16. Trainspotting (1996)
Choose Life. Choose a job. Choose a career. Choose a family. Choose Trainspotting if you want to discover one of the best '90s movies. Director Danny Boyle's blistering adaptation of author Irvine Welsh's novel transports us to Edinburgh, as we follow the lives of a group of heroin addicts. While the exploration of drug addiction and urban poverty in Scotland is brutally honest, Boyle's film also uncovers ecstatic joy too, charging at you as fast as Renton's sprint in the legendary opening scene. Meanwhile the exhilarating soundtrack which features music from the likes of Iggy Pop, Underworld, and Lou Reed is just as iconic as the film itself.
15. Seven (1995)
The '90s was quite the decade for director David Fincher, who had a tough job following up his much maligned feature directorial debut Alien 3. However, the filmmaker didn't succumb to the pressure and instead delivered one of his best films with Seven, a crime thriller which follows two detectives (played by Morgan Freeman and Brad Pitt) as they attempt to thwart a serial killer committing murders based on the seven deadly sins. Relentlessly grim, this drama isn't for the faint of heart, but if you can power through the savagely, gruesome details a captivating story will be uncovered. All together now: "what's in the box?"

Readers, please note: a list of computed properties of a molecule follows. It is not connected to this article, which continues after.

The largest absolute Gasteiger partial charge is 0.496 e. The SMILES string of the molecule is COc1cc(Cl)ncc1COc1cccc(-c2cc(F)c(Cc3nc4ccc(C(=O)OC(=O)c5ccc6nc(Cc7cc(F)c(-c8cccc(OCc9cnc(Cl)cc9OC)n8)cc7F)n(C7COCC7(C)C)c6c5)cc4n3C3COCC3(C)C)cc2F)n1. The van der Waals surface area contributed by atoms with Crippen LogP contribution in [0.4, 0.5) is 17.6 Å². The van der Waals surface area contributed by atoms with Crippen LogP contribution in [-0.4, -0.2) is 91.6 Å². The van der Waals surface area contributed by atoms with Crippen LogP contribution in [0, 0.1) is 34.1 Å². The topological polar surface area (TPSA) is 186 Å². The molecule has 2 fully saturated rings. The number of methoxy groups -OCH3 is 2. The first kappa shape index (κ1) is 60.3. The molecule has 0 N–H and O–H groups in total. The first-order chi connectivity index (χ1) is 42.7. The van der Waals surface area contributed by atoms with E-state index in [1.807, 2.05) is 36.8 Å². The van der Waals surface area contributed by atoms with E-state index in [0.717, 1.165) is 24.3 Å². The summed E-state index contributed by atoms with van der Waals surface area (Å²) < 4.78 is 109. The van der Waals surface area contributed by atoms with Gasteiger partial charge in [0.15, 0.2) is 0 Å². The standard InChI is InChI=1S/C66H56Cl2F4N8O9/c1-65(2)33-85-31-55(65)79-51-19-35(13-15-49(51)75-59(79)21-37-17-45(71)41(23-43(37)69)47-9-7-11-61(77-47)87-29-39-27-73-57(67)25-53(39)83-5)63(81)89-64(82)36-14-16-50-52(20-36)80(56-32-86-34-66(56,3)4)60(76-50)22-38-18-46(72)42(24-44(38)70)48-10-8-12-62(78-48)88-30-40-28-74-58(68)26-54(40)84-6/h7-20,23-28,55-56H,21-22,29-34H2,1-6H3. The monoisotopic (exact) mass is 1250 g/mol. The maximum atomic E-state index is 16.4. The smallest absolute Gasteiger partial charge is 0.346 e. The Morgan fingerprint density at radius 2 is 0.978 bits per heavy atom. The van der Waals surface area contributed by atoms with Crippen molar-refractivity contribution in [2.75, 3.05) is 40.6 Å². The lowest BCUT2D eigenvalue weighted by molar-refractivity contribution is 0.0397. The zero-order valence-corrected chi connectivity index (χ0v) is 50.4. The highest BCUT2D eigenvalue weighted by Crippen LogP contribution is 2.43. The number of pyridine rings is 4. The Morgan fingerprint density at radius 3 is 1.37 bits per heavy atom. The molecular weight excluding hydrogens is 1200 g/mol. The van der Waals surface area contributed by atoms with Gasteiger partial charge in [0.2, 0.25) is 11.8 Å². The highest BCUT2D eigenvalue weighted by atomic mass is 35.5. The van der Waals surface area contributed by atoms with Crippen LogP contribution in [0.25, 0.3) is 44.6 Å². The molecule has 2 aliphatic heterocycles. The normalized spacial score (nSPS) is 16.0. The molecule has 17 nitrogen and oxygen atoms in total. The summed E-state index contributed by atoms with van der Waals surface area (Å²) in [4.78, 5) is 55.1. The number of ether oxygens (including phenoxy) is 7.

14. The Truman Show (1998)
If you think Jim Carrey is purely a comic actor than you are wrong, with 1998's The Truman Show showing just what the performer can do with more serious roles. In his first outing in the world of drama, Carrey plays a man leading an ordinary life that is actually extraordinary given that he's actually on a 24/7 reality TV show. He plays Truman with much tenderness and profundity, but also captures the humor too. The scene where Truman breaks the fourth wall, looking directly into the camera, talking to the show's audience and creators (and in turn us the audience too) is simply sensational.